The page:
Five Factor Constellations and Popular Personality Types

Leland Beaumont
2003 unpublished
Around the coffee klatch and the water cooler, gossip often turns to control freaks, hot heads, power mongers, egomaniacs, and people with low self-esteem. The five-factor model of personality asserts that personality differences can be described by the five independent factors of openness, conscientiousness, extraversion, agreeableness, and neuroticism. How do these five factors combine to create some of the popularly described personality types? Personality Zimbardo defines personality as the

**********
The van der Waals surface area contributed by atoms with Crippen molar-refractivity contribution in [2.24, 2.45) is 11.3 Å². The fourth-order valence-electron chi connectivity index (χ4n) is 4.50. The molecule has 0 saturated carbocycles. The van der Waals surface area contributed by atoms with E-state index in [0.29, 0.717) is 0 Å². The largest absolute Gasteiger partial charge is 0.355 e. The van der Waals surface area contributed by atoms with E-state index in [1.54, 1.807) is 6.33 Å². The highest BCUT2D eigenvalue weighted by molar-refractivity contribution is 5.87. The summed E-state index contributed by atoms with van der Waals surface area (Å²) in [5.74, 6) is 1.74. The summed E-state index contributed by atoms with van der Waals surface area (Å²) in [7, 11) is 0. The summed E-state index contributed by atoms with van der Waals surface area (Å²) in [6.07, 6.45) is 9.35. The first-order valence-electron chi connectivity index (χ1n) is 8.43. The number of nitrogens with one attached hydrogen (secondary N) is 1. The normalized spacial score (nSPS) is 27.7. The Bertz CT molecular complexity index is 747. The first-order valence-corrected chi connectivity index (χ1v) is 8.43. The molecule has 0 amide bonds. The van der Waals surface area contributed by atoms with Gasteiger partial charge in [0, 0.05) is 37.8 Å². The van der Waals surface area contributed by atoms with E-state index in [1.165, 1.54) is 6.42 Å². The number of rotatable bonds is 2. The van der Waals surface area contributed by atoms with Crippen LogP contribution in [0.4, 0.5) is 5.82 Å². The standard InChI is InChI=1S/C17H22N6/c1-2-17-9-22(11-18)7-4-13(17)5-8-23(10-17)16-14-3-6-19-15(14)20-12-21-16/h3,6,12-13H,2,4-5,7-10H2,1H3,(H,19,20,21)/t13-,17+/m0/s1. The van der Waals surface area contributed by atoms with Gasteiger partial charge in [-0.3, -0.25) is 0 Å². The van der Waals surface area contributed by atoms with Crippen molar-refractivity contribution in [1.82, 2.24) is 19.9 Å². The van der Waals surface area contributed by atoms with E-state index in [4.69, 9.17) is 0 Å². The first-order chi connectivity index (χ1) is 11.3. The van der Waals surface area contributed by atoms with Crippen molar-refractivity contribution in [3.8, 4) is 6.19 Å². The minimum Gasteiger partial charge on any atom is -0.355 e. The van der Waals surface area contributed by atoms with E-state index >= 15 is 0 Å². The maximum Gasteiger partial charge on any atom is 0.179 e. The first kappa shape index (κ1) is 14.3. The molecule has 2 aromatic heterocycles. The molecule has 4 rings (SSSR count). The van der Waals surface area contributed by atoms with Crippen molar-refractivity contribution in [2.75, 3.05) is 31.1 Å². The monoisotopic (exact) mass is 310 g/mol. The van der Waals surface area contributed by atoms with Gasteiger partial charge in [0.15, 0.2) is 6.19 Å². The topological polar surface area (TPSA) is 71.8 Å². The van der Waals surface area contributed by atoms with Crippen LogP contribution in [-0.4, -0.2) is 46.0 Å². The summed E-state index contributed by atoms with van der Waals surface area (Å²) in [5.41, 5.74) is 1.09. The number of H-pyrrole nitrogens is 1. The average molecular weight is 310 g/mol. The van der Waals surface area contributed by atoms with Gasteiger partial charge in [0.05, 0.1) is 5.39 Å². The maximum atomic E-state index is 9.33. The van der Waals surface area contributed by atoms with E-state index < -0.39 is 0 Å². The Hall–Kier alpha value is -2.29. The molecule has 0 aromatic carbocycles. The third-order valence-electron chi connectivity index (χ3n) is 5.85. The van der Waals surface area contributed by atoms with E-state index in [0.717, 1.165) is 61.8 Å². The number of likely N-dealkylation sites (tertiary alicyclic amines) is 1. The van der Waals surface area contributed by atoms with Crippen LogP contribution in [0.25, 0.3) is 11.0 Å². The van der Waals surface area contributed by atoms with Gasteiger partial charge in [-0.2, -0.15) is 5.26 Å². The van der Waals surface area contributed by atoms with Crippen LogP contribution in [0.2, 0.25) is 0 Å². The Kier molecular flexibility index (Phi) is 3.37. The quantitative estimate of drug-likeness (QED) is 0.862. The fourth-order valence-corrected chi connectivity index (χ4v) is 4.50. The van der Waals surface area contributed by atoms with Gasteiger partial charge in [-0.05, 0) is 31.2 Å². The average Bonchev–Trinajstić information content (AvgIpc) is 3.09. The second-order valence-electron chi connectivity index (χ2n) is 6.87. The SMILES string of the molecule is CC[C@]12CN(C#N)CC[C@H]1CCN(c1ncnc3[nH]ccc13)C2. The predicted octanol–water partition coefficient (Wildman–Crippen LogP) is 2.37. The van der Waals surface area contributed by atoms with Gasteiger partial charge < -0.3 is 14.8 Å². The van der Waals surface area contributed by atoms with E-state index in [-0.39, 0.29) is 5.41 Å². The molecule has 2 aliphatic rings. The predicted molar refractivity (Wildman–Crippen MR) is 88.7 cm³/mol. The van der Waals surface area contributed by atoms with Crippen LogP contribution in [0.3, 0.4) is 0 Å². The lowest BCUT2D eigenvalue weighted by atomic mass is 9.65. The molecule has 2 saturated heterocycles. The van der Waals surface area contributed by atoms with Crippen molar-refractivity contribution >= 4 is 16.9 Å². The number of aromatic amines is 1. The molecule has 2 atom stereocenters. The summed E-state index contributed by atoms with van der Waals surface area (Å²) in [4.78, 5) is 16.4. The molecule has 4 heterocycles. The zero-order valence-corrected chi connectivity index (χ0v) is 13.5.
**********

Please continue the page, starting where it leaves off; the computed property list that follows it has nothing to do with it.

more » ... psychological qualities that bring continuity to an individual's behavior in different situations and at different times. It is the thread of continuity in an individual in different situations. Some theories attribute personalities to stable patterns known as traits, types, and temperaments. Traits are the stable personality characteristics that are presumed to exist within the individual and guide his or her thoughts and actions under various conditions. (Zimbardo). Not all words that describe individual behavior describe personality traits. Individuals can be described by (John 1999): • Enduring Traits such as Irascible, • Internal States such as furious, • Physical traits such as trembling, • Activities such as screaming, • Effects on others such as frightening, • Roles they play such as murderer, and • Social evaluations such as unacceptable The simple idea that humans introduce words into their language to describe interesting aspects of the world around them has led many researchers to embrace the lexical hypothesis, which states (De Raad): Those individual differences that are of most significance in the daily transactions of persons with each other will eventually become encoded into their language. The more important is such a difference, the more people will notice it and wish to talk of it, with the result that eventually they will invent a word for it. Several efforts to understand and develop a common vocabulary for describing traits begin with this lexical hypothesis. Allport and Odbert (1936 from De Raad) searched the second edition of the unabridged Webster's New International Dictionary for potential personality descriptors. They collected 17,953 terms that applied to human behavior. These words were classified into four groups representing personal traits, temporary traits, social evaluations, and metaphorical or doubtful terms. The result was a 134 page long list, including 4,504 words classified as trait terms. Cattell then collected this list of terms into groups of synonyms and antonyms, resulting in 160 categories of synonyms. He then reduced this to a list of 35 variables that are represented as bipolar trait clusters. This list is shown in Appendix A on page 9.